12. Zahavi’s behaviour has been extremely dodgy. Putting his shares into his father’s offshore trust can only have been done to avoid tax. But any competent tax advisor would have warned them that this would fall foul of anti avoidance legislation. My guess is that he didn’t take any advice at the time, and only did so when he hit the headlines at which point his advisors told him he was bang to rights and they negotiated a settlement.

    This isn’t over. There are open questions about what Zahawi declared in the mps register of interests and what he disclosed about the investigation when he was appointed Chancellor. And his libel threats against multiple journalists and bloggers were pure bullying.

  13. it’s clear that Nadim Zahawi was doing something either so dodgy or subject to such poor advice that it triggered HMRC penalties. They don’t do that over some oversight, so pretty clear (reading between the lines) that he’s taking the piss.

    I can tell you from personal experience (on a far smaller scale) that they do. We reported my company car for my personal company using form P123A (or whatever) instead of (the very similar) P123B. All the numbers were correct and precisely the right amount of tax was paid. But when we realised our mistake and explained it to HMRC, we were hit with a £1,000 ‘fine’.

    I’m reasonably confident we could have fought it, but I’d have needed to hire someone like Andrew C as well as taking up my own time, so we just bit the bullet, seething.

  14. @ Hallowed be
    The story is that when Nadhim founded Yougov he didn’t have enough money ofhis own so Zahawi senior put up a lot of the capital. So giving him shares was not just legitimate but perfectly standard practice. The dispute is over how many shaares Zahawi senior should have received to recompense him for his capital investmenmt and ongoing advice.
    Since entrepreneurs pay lower CGT than outside investors on sale of a successful start-up, the charge must be due to Zahawi senior’s offshore holding company not being liable to UK CGT

  15. I still don’t get why Zahawi couldn’t have given away his shares to whoever he pleased? OK there could be CGT tax due on a gift of business assets (but often isn’t if hold over relief applies) but given the company had just started they wouldn’t have been worth that much anyway, and any CGT tax due fairly minimal.

    Surely the issue is not the ‘giving away’, but the ‘having the money back when the shares had been sold’ part that is the issue? The latter showing that the gift was nothing of the sort and just a ruse. But surely there is nothing intrinsically wrong with giving away business assets? There are people all over the country handing on business assets to their children, all entirely above board.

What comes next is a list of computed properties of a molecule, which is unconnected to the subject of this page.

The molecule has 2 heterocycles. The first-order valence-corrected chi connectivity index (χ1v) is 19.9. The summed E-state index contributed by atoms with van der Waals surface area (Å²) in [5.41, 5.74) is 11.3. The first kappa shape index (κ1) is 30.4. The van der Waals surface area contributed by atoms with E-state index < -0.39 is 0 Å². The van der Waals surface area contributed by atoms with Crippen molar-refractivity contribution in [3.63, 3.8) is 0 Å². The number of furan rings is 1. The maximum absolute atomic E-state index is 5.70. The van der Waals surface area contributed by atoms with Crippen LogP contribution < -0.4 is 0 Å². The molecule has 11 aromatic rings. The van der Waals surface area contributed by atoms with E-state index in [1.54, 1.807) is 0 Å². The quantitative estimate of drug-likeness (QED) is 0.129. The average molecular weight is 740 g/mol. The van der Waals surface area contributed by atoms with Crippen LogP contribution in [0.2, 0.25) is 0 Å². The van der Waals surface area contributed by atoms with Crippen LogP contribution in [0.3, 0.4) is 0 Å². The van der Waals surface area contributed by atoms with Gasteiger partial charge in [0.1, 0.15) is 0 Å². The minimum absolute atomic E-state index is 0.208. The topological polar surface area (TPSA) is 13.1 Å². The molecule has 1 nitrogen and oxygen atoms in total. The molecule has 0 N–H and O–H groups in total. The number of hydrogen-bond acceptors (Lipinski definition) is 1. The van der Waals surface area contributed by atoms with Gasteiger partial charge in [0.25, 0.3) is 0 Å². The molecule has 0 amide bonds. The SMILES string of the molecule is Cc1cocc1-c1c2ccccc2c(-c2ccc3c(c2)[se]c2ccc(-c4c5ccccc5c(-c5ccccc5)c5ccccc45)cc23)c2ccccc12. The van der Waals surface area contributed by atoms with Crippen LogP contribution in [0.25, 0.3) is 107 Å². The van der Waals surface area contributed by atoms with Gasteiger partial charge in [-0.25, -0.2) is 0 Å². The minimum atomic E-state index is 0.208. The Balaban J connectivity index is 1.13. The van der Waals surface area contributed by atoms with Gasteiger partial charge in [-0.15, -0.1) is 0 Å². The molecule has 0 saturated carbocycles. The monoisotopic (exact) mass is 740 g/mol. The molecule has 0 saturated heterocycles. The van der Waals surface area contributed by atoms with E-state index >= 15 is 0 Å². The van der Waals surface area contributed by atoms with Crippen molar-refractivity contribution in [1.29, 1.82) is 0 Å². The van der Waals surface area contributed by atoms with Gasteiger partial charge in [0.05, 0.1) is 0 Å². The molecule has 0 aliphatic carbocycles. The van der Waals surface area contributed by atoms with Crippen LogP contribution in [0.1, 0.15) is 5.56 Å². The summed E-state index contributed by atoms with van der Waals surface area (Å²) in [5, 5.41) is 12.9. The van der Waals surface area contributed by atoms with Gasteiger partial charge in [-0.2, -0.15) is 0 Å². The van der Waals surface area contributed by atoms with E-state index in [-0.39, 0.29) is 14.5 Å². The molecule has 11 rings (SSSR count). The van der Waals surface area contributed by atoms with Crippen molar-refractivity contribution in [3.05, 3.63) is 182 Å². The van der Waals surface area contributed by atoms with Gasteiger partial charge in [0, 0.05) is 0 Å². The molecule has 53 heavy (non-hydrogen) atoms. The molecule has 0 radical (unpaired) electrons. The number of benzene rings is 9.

16. john77—yes, i’m sure its plausible even likely that Dad financed his son and nought wrong with that. The tax legally due is the only real issue, along with any cover up that flows from that. I expect it to be complicated in detail about what rules apply to what transaction etc, and anyone can make a mistake. If we’re talking 27mill though you would have thought it highly worth getting professional advice on how to navigate those rules properly.

  17. There is much puzzlement over what happened. I can only guess, but this is what I think. The ownership of the original shares is a bit of a red herring. What really matters is that they were apparently owned by a foreign company, trust, or some combination of such things. If someone could indirectly hold their assets like that, and there was no provision in the tax rules, they would pay little or no tax is many circumstances. To prevent that, there must be tax rules which say, effectively, that if you hold assets like that then you still pay tax on them because they’re really yours. I suspect Zahawi has fallen foul of such rules. Possibly in a way that could have been avoided by setting things up differently. Tax rules tend to be complicated with surprising exceptions.

    The relevance of his father is that the father no longer lives in the UK, so would not be liable for UK taxes. Again, there must be tax rules to ensure that if someone owns assets they can’t just pretend that someone living abroad owns them to avoid getting taxed – otherwise everyone would be doing it.

    And finally, @Hallowed Be – “If we’re talking 27mill though you would have thought it highly worth getting professional advice”

    Yes, but you need the advice when you’re setting things up initially, when you haven’t yet made any money. Once the company is worth many millions, it’s too late.